We've talked a lot about how the federal government is making moves on their commitment to ensuring all passenger vehicles sold in Canada by 2035 are zero emissions. The government is (sustainably) greasing those wheels with investment in electric charging stations across the country and now, in their latest release, working to give Canadians the rundown on purchasing and owning your shiny new EV. While it will take years for our roads to transition from gas-guzzling to stealthy electric, moves like these pave the way for greener roads. 


Trying to get your hands on a new car these days? Good luck. The shortage has plagued the world, with most pointing to semiconductor computer chip supply shortages. However, this explanation doesn't get to the true root of the issue, which experts have started to unpack. It turns out the luxurious features we've all come to love and expect are increasing the load on vehicle computer systems. The "bloat" of tech features included on new vehicles, including elements like driver assist, advanced infotainment systems, and heated steering wheels require more computer processing power than simple cars of yesteryear. Experts have remarked that today's vehicles have extensive software coding demands comparable to fighter jet technology from 10-15 years ago. So if you're waiting for a new ride, know that you're basically getting a jet.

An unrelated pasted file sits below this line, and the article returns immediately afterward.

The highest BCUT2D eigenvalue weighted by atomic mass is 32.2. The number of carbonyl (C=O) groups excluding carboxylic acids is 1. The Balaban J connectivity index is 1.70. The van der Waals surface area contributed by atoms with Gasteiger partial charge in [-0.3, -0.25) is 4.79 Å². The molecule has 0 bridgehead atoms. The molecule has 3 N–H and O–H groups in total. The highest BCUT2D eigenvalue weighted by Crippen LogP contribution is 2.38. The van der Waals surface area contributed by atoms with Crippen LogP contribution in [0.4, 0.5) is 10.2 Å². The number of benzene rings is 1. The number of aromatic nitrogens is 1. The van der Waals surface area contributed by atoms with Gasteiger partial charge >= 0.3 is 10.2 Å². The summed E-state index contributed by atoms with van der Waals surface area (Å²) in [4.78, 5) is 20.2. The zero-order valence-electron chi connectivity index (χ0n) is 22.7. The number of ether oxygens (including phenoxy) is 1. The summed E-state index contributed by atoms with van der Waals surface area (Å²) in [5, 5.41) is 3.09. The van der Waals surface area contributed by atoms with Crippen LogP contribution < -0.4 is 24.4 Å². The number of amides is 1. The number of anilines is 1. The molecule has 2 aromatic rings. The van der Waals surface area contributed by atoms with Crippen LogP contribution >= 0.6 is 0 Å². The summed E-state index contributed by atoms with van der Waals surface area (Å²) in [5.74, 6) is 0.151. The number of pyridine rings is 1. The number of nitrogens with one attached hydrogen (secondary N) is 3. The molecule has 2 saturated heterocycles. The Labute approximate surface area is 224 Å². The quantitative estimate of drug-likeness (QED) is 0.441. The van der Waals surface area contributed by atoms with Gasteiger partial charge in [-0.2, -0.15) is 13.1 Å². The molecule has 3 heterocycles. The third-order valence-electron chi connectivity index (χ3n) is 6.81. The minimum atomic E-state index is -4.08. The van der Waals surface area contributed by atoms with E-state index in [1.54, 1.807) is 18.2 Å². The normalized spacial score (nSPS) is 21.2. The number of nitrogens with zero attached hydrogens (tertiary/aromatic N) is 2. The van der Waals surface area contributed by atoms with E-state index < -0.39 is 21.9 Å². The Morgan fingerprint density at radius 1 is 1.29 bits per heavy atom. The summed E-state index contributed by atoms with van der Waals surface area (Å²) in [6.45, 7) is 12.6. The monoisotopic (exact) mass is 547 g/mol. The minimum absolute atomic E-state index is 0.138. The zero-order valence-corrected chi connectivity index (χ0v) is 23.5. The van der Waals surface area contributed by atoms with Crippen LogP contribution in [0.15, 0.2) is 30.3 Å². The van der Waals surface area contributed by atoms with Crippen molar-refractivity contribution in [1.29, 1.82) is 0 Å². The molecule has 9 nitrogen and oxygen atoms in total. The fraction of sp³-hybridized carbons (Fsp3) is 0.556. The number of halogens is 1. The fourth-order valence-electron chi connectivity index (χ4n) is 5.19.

If you do get your hands on a new vehicle, make sure you've got a great parking spot. And if it's a Kia or Hyundai, that may be outside, away from buildings. Automakers have issued a warning to nearly 500,000 owners that their new car may "spontaneously catch fire" even when not running. Blaming a defect that causes the anti-lock braking system to short circuit and combust, Hyundai and Kia have triggered a massive recall to replace the faulty control module and fuse. So far, three vehicles have gone up in smoke which is three too many, if you ask us.